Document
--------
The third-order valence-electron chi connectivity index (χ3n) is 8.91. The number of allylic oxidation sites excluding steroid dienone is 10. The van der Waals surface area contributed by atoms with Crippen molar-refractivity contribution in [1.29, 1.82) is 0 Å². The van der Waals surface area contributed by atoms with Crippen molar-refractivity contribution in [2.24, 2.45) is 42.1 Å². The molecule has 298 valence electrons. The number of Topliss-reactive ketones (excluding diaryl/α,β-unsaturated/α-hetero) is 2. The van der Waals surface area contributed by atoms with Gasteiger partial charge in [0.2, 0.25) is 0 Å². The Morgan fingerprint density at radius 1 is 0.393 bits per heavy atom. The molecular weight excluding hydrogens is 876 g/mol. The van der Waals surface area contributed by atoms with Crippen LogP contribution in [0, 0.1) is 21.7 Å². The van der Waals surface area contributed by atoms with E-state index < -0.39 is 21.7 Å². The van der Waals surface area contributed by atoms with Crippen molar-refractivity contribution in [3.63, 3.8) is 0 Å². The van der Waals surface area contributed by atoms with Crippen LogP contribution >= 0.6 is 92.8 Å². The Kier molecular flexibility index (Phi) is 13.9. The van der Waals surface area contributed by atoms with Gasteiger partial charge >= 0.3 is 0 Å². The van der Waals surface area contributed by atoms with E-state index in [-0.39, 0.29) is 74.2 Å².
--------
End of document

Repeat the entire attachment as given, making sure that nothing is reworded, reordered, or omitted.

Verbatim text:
The third-order valence-electron chi connectivity index (χ3n) is 8.91. The number of allylic oxidation sites excluding steroid dienone is 10. The van der Waals surface area contributed by atoms with Crippen molar-refractivity contribution in [1.29, 1.82) is 0 Å². The van der Waals surface area contributed by atoms with Crippen molar-refractivity contribution in [2.24, 2.45) is 42.1 Å². The molecule has 298 valence electrons. The number of Topliss-reactive ketones (excluding diaryl/α,β-unsaturated/α-hetero) is 2. The van der Waals surface area contributed by atoms with Gasteiger partial charge in [0.2, 0.25) is 0 Å². The Morgan fingerprint density at radius 1 is 0.393 bits per heavy atom. The molecular weight excluding hydrogens is 876 g/mol. The van der Waals surface area contributed by atoms with Crippen LogP contribution in [0, 0.1) is 21.7 Å². The van der Waals surface area contributed by atoms with E-state index < -0.39 is 21.7 Å². The van der Waals surface area contributed by atoms with Crippen molar-refractivity contribution in [3.63, 3.8) is 0 Å². The van der Waals surface area contributed by atoms with Crippen LogP contribution >= 0.6 is 92.8 Å². The Kier molecular flexibility index (Phi) is 13.9. The van der Waals surface area contributed by atoms with Gasteiger partial charge >= 0.3 is 0 Å². The van der Waals surface area contributed by atoms with E-state index in [-0.39, 0.29) is 74.2 Å².